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The experimental Alzheimer drug significantly slowed patients' cognitive decline, raising hopes for treatment







CHICAGO – For the first time, a large clinical trial of an Alzheimer's drug significantly slowed patients' cognitive decline and offered promising and unexpected hope from researchers and drug makers at a conference on Wednesday.

The drug from Cambridge, a Japanese company called Biogen and Eisai, showed a significantly better effect than a placebo in delaying the memory-destroying effects of Alzheimer's over a period of 1

8 months.

The data presented at the International Conference of the Alzheimer's Association was a positive surprise for neurologists who have been observing for years how promising therapies fail in clinical trials.

The therapy slowed the mental decline by 30 percent in patients "We have received the highest dose in the study, and it has removed much of the sticky plaque that sticks to their brains," said the manufacturer of the drug on Wednesday.

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If the results are confirmed, the drug may be the first to successfully attack both brain changes and the symptoms of Alzheimer's.

This study shows that you can both remove plaque and change perceptions, "said Dr. Reisa Sperling, director of the Center for Alzheimer's Disease and Treatment at Brigham and Women's Hospital in Boston Study. "I do not know that we have already made a homerun. It is important not to close the data too much. But as evidence of the concept, I feel very encouraging. "

But there are reservations: The Phase 2 study, which used multiple statistical measures, failed to meet its primary goal: four doses of the drug, called BAN2401, did not surpass a placebo, and the high dose was only on In addition, the metrics Biogen and Eisai are used to measure mental sharpness, a self-grown compound that has never been used to gain Food and Drug Administration approval.

"I will remain cautiously optimistic" said Dr. Ronald Petersen, director of Mayo Clinic Alzheimer's Disease Research Center. "I think the data is intriguing. The effect sizes sound reasonable, the drug seems safe, and on the biological side, the drug seems to work.

But, he added, "You would really want to see a Phase 3 to replicate these results."

Whether the drug will go into a Phase 3 trial remains an open question.

Despite ongoing Wall Street issues, Biogen and Eisai have not said whether they will take up a larger study to bring benefits to BAN2401 directly to the FDA with Phase 2 results. Lynn Kramer, chief medical officer of Eisai's Neurology Department, said that the company considers the Phase 2 trial as a "late stage" and is discussing the possibility of using it to get approval this year

It is unclear whether the FDA will lower the traditionally high limit for Alzheimer's therapies, for which two Phase 3 trials have been required in the past.

When BAN2401 expires, it could stop a generation of patients bitter disappointment in Alzheimer's who has not seen any new approved treatment for more than 15 years. Again and again, therapies have shown promise in early tests but are empty and frustrating patients, doctors and scientists. Meanwhile, the disease occurs more frequently, affects more than 5.7 million Americans and costs the country more than $ 250 billion a year, according to the Alzheimer's Association.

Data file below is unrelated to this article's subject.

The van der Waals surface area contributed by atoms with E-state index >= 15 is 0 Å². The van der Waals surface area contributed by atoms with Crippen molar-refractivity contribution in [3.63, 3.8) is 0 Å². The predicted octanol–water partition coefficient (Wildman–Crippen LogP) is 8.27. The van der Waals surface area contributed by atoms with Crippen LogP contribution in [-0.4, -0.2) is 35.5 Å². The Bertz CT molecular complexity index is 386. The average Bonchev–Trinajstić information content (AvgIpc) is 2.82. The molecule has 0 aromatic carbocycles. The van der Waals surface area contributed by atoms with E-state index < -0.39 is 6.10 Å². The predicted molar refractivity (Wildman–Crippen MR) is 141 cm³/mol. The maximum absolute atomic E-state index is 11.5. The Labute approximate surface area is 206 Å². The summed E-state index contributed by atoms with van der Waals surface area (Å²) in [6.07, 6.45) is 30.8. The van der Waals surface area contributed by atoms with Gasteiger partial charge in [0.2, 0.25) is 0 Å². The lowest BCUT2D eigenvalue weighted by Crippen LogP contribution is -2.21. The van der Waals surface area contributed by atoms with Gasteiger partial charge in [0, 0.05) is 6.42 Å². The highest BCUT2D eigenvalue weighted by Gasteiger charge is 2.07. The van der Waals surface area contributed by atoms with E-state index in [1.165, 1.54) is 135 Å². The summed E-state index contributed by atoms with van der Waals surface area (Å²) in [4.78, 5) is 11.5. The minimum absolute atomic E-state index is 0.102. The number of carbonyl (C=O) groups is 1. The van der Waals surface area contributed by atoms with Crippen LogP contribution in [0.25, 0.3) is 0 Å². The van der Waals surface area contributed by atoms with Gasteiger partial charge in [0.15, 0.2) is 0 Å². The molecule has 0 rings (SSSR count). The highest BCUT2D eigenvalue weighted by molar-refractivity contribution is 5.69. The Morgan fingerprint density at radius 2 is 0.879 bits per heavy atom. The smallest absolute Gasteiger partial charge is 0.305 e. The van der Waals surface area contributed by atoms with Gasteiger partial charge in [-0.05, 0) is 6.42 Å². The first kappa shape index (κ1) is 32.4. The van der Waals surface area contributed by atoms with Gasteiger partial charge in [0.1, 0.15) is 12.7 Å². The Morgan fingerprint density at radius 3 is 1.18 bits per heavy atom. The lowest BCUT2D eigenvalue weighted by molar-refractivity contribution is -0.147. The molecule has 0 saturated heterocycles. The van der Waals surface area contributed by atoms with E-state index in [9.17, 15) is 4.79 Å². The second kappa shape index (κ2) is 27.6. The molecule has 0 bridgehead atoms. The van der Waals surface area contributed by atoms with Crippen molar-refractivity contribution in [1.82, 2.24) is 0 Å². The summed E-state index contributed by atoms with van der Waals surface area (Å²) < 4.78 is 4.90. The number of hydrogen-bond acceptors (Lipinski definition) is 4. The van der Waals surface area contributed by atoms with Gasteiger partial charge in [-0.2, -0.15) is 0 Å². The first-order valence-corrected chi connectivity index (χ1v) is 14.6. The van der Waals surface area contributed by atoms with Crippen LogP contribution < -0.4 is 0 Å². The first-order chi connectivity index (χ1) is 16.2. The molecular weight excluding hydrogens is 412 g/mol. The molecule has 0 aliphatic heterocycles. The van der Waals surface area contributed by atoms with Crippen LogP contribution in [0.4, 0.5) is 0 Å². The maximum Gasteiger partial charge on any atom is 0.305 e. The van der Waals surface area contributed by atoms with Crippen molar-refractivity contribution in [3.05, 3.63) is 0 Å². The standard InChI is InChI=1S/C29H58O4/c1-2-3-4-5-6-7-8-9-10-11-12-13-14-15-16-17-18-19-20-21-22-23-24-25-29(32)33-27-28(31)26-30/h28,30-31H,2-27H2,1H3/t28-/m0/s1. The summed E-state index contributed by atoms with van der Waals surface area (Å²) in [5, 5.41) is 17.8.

Biogens share price rose nearly 30 percent last month as analysts predicted modestly positive data from the Phase 2 study. Actual results surpassed Wall Street consensus and put Biogen on a path to further growth.

The Biogen share has moved after the publication of the study results in aftermarket trading. After several changes between profits and losses, he fell by 6.5 percent.

BAN2401 is part of a cadre of Alzheimer's treatments based on the idea that toxic plaques, called amyloids, are responsible for the corrosive effects of the disease on the brain. The so-called amyloid hypothesis is supported by numerous genetic data, but no drug targeting these plaques has ever made a major attempt to significantly affect the disease.

That surprised BAN2401. In the Phase 2 study, the highest dose of the drug had a pronounced effect on amyloid deposition in the brain, with 81 percent of patients switching from amyloid-positive to amyloid-negative. And in addition to its effect on Eisai's own level of cognition, the dose registered a 47 percent reduction in cognitive decline compared to placebo on a well-respected metric called ADAS-cog.

"That's the thing that really makes me feel like you're on something, that's a real effect we're seeing," Dr. Jim Hendrix, director of global scientific initiatives at the Alzheimer's Association.

The next step, he said, should be to enroll another, larger trial that isolates the best BAN2401 dose and tests whether it can replicate its promise.

Material used by the New York Times and the Associated Press was used in this report.


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